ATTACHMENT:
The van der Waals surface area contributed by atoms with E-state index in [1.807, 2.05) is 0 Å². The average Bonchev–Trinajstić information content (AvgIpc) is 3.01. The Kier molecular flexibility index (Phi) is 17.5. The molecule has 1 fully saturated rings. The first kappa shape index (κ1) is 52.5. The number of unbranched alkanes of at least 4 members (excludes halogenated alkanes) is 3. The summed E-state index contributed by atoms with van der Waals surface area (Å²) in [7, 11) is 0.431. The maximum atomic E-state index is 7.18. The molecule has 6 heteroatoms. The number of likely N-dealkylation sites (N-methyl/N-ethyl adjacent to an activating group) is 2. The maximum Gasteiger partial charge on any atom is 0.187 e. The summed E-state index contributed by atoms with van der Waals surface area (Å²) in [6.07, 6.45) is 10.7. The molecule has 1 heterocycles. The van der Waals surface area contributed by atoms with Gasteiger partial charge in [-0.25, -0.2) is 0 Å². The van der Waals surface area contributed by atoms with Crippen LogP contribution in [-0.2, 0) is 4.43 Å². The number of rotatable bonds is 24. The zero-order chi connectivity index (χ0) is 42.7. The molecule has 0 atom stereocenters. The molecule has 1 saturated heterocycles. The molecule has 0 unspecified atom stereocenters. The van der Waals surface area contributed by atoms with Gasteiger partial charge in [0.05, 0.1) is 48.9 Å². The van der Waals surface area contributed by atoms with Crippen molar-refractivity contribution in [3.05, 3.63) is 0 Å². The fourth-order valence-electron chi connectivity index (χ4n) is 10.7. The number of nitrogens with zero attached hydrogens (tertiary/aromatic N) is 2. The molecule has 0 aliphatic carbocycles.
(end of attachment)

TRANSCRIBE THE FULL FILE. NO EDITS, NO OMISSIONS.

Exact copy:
The van der Waals surface area contributed by atoms with E-state index in [1.807, 2.05) is 0 Å². The average Bonchev–Trinajstić information content (AvgIpc) is 3.01. The Kier molecular flexibility index (Phi) is 17.5. The molecule has 1 fully saturated rings. The first kappa shape index (κ1) is 52.5. The number of unbranched alkanes of at least 4 members (excludes halogenated alkanes) is 3. The summed E-state index contributed by atoms with van der Waals surface area (Å²) in [7, 11) is 0.431. The maximum atomic E-state index is 7.18. The molecule has 6 heteroatoms. The number of likely N-dealkylation sites (N-methyl/N-ethyl adjacent to an activating group) is 2. The maximum Gasteiger partial charge on any atom is 0.187 e. The summed E-state index contributed by atoms with van der Waals surface area (Å²) in [6.07, 6.45) is 10.7. The molecule has 1 heterocycles. The van der Waals surface area contributed by atoms with Gasteiger partial charge in [-0.25, -0.2) is 0 Å². The van der Waals surface area contributed by atoms with Crippen LogP contribution in [-0.2, 0) is 4.43 Å². The number of rotatable bonds is 24. The zero-order chi connectivity index (χ0) is 42.7. The molecule has 0 atom stereocenters. The molecule has 1 saturated heterocycles. The molecule has 0 unspecified atom stereocenters. The van der Waals surface area contributed by atoms with Gasteiger partial charge in [0.05, 0.1) is 48.9 Å². The van der Waals surface area contributed by atoms with Crippen molar-refractivity contribution in [3.05, 3.63) is 0 Å². The fourth-order valence-electron chi connectivity index (χ4n) is 10.7. The number of nitrogens with zero attached hydrogens (tertiary/aromatic N) is 2. The molecule has 0 aliphatic carbocycles.